So, after Essen last year, it seemed like everyone was talking about the little game Love Letter. And, since I often succumb to peer pressure when it comes to trying the new, "hot" game, I decided to give it a whirl.
In Love Letter, you start with a card in your hand. On each turn, you draw a card, discard a card, and you obey the text of the discarded card. Once the deck (of 16 cards minus a random one that you toss out each round) is exhausted, then the person with the highest card wins. You can also win a round by eliminating all of the other players. You play until a person wins a certain number of rounds, or you decide that you've played it enough. That's it. No more rules; the rest of the game is simply what the different cards do.
So, with all of that, Love Letter's greatest strength is this - it knows what it is, and it does that very well. Love Letter is a "micro game." It has barely any components, can be played in very little time, takes about a minute to teach, and basically has no setup. Yet, even with all of the factors that I just named, it is still an enjoyable experience (and many would argue that this is an "experience" more than a game). The game has a lot of luck, people might be eliminated before they even take a turn in any given round, and has a fairly low amount of strategy. Yet, we get back to this - it is fun to play.
|It comes in fancy packaging, too|
I could continue rehashing very similar sentiments about what is good about the game, but I think that you are beginning to understand the crux of the pros. The first con is this - some people will hate this game. I mentioned earlier that some will view this more as an experience than a game. Those people (or any other people that really only enjoy strategic games) may hate this. There are too many ways to lose the game and so you don't have a feeling of controlling your own destiny. In theory, when you play a strategic game, the player with the best strategy will win more consistently than players with lesser strategies. I doubt that is the case with Love Letter.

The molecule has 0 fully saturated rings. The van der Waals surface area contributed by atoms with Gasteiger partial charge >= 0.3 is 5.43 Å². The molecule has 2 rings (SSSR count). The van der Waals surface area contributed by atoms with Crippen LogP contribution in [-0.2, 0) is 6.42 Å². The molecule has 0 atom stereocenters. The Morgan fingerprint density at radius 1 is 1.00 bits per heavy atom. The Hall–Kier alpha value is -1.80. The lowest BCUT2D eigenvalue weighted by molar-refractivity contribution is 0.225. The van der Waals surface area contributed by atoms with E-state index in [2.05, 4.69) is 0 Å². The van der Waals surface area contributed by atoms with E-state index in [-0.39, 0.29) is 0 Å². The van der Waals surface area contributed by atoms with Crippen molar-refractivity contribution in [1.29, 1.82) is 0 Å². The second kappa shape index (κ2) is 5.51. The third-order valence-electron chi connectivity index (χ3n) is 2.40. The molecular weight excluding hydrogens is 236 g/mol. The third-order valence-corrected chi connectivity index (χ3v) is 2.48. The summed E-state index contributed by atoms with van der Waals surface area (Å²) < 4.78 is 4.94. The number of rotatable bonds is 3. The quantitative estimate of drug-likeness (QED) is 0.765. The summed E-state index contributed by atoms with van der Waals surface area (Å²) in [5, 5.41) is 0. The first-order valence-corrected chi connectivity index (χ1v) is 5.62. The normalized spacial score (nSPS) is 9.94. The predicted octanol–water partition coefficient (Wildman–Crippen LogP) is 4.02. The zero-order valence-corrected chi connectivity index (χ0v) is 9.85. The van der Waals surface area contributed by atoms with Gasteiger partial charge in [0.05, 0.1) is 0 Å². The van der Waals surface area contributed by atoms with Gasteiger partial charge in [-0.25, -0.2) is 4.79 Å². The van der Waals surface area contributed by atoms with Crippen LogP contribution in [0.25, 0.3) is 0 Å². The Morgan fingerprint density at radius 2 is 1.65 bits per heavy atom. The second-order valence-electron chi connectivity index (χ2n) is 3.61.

|You'll probably want sleeves - and check out that rule book!|
Overall, I give Love Letter an 8.5/10. I enjoy the game and will probably continue playing it as a filler in between other games - after all, when I can play a couple of rounds of Love Letter in the time that it takes my friends to clean up after their game, then I think we have found a great "filler" game.
If you're looking for light, quick games, then you might also check out For Sale, Monopoly Deal, and Tsuro.
I would like to thank AEG for providing me with a review copy of Love Letter.